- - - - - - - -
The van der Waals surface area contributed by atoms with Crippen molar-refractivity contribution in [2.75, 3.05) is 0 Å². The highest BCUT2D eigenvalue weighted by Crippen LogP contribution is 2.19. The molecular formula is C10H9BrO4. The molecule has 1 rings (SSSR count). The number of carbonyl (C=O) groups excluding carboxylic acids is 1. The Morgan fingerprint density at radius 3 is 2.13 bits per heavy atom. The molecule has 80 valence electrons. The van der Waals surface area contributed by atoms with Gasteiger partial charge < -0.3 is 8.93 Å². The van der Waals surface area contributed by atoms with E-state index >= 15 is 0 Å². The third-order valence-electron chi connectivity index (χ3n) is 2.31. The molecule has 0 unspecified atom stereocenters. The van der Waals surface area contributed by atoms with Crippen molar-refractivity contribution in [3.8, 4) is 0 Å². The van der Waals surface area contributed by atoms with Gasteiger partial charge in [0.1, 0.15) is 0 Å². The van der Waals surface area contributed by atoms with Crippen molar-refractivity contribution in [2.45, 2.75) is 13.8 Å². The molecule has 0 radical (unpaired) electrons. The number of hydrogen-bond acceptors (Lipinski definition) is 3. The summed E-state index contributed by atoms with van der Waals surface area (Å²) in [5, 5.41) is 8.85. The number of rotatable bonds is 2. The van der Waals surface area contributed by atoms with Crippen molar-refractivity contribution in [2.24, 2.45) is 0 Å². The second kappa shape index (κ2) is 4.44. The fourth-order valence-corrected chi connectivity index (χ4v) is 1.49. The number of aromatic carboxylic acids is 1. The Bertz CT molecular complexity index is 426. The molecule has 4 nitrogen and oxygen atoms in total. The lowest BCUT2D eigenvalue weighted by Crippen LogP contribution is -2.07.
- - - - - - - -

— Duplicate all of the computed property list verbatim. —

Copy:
The van der Waals surface area contributed by atoms with Crippen molar-refractivity contribution in [2.75, 3.05) is 0 Å². The highest BCUT2D eigenvalue weighted by Crippen LogP contribution is 2.19. The molecular formula is C10H9BrO4. The molecule has 1 rings (SSSR count). The number of carbonyl (C=O) groups excluding carboxylic acids is 1. The Morgan fingerprint density at radius 3 is 2.13 bits per heavy atom. The molecule has 80 valence electrons. The van der Waals surface area contributed by atoms with Gasteiger partial charge < -0.3 is 8.93 Å². The van der Waals surface area contributed by atoms with E-state index >= 15 is 0 Å². The third-order valence-electron chi connectivity index (χ3n) is 2.31. The molecule has 0 unspecified atom stereocenters. The van der Waals surface area contributed by atoms with Crippen molar-refractivity contribution in [3.8, 4) is 0 Å². The van der Waals surface area contributed by atoms with Gasteiger partial charge in [0.1, 0.15) is 0 Å². The van der Waals surface area contributed by atoms with Crippen molar-refractivity contribution in [2.45, 2.75) is 13.8 Å². The molecule has 0 radical (unpaired) electrons. The number of hydrogen-bond acceptors (Lipinski definition) is 3. The summed E-state index contributed by atoms with van der Waals surface area (Å²) in [5, 5.41) is 8.85. The number of rotatable bonds is 2. The van der Waals surface area contributed by atoms with Crippen molar-refractivity contribution in [2.24, 2.45) is 0 Å². The second kappa shape index (κ2) is 4.44. The fourth-order valence-corrected chi connectivity index (χ4v) is 1.49. The number of aromatic carboxylic acids is 1. The Bertz CT molecular complexity index is 426. The molecule has 4 nitrogen and oxygen atoms in total. The lowest BCUT2D eigenvalue weighted by Crippen LogP contribution is -2.07.